Trust And The Spontaneous Order Of Money

In a series of posts on Left2Right, Elizabeth Anderson and Neil Buchanan argue against the notion that we shouldn't trust Social Security Trust Fund because it is just an imaginary accounting fiction. Anderson and Buchanan don't deny the plain truth of the matter: with or without the trust fund, the government would still have to collect revenue to cover its obligations to retirees. In either case, the money is still coming from and going to the same places. They do claim, however, that through the miracle of fiscal transubstantiation, the obligation to retirees becomes extra trustier when routed through Treasury Bonds.

Even if this magic trick works, the fact remains that, as Julian Sanchez puts it, "If you write me a check, that’s an additional asset I’ve got. If I write myself a check, it isn’t." Making the system marginally more trustworthy by shifting from general government obligations to Treasury Bonds may be a good idea, but it is only a difference in degree, not kind. The idea of a trust fund implies an independent, tamper-proof account, and not one-hand-washes-the-other shenanigans ala Harry and Lloyd. Certain branches of the government may be more trustworthy than other parts, so shifting obligations from one hand to the other may make those obligations more solid, but we musn't forget that in the end it all falls under one organizational umbrella. When corporations do this sort of thing, by shifting businesses losses to subsidiary corporations to hide the bad news from shareholders, or by shifting businesses gains to subsidiaries to hide the tax burden, the government accuses them of shady accounting practices. When the government itself does it, the same rules do not apply.

One analogy that both Anderson and Buchanan use is especially interesting, when viewed through the lens of the Austrian critique of fiat money. Anderson and Buchanan argue that U.S. Treasury Bonds are analogous to the U.S. Dollar. Both are imaginary, unbacked by anything more than words and promises, yet both are fairly secure. Therefore, the argument goes, if we trust the dollar, we should also trust the Treasury Bonds on which the Social Security Trust Fund is based.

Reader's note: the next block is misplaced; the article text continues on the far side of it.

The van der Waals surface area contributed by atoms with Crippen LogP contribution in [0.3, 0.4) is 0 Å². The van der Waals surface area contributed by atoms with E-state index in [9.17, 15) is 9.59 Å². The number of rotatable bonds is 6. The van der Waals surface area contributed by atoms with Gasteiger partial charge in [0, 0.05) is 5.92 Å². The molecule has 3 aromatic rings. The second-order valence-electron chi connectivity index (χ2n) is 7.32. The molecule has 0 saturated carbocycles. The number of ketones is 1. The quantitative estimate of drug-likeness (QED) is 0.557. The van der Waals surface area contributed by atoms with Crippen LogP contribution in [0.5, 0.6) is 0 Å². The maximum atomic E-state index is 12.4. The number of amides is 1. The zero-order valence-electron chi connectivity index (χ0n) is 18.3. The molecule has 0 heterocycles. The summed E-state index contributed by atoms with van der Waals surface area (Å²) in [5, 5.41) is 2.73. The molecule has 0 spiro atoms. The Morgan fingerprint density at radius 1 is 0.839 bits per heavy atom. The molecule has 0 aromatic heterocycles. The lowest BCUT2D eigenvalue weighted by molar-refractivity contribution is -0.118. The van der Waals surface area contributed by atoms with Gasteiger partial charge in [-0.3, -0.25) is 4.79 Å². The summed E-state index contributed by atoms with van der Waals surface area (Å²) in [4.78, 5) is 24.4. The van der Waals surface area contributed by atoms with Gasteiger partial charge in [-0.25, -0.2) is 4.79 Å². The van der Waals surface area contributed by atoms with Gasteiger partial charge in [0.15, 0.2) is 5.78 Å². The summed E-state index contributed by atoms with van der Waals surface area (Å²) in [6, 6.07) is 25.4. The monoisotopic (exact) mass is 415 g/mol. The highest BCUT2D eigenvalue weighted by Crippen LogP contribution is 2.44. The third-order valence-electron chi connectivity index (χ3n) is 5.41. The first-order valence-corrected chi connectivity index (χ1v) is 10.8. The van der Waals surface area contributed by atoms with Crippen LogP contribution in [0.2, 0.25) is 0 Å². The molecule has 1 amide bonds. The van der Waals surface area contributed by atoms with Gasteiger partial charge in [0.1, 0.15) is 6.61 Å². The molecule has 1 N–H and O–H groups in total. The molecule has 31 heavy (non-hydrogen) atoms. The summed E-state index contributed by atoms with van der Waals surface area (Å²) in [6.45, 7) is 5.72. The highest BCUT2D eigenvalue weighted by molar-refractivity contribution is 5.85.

What's being accumulated in the Social Security trust fund is trillions of dollars worth of U.S. Treasury Bonds, universally considered the safest investment in the world. Bush is contrasting the trust to be placed in these bonds with the trust one should place in cold, hard cash -- which is to say, trillions of dollars of U.S. Federal Reserve Notes. Since both of these are obligations of the U.S. Government, backed by nothing but trust in the U.S. Government, the contrast is slight.

But this contrast is not slight at all. It is the difference between trusting a monopoly and trusting a market price set by the competitive interactions of millions of different actors. As B.K. Marcus explains in his now famous Gilligan's Island-style intro to Austrian monetary theory, money evolves over time, through a trusted network of stability, where no single entity has the power to violate this trust by default or inflation.

Over centuries, governments have taken over money from the market, and in the 20th century, most currencies became unbacked by anything other than the force of the State. But, as we see in the case of post-war Iraq, the fiat history of a currency can serve as the starting point for its post-fiat valuations. The Saddam Dinar doubled its value (measured against the Dollar) in only two weeks, but it couldn't have gotten started without its previous, albeit inflationary and unstable, exchange value. At that point, astonishing as it may seem, no government was necessary to maintain the value of the money. The market can reclaim money from government.

Why did the unbacked paper do better than the US Dollar? Because the quantity of dinars was relatively fixed, while the supply of dollars grew. The law of supply and demand tells us that, all else being equal, a rise in the supply of a thing will lower the price of that thing. The thing, in this case, is the Dollar itself; its "price" is its buying power, which the Iraqis watched erode drastically within days.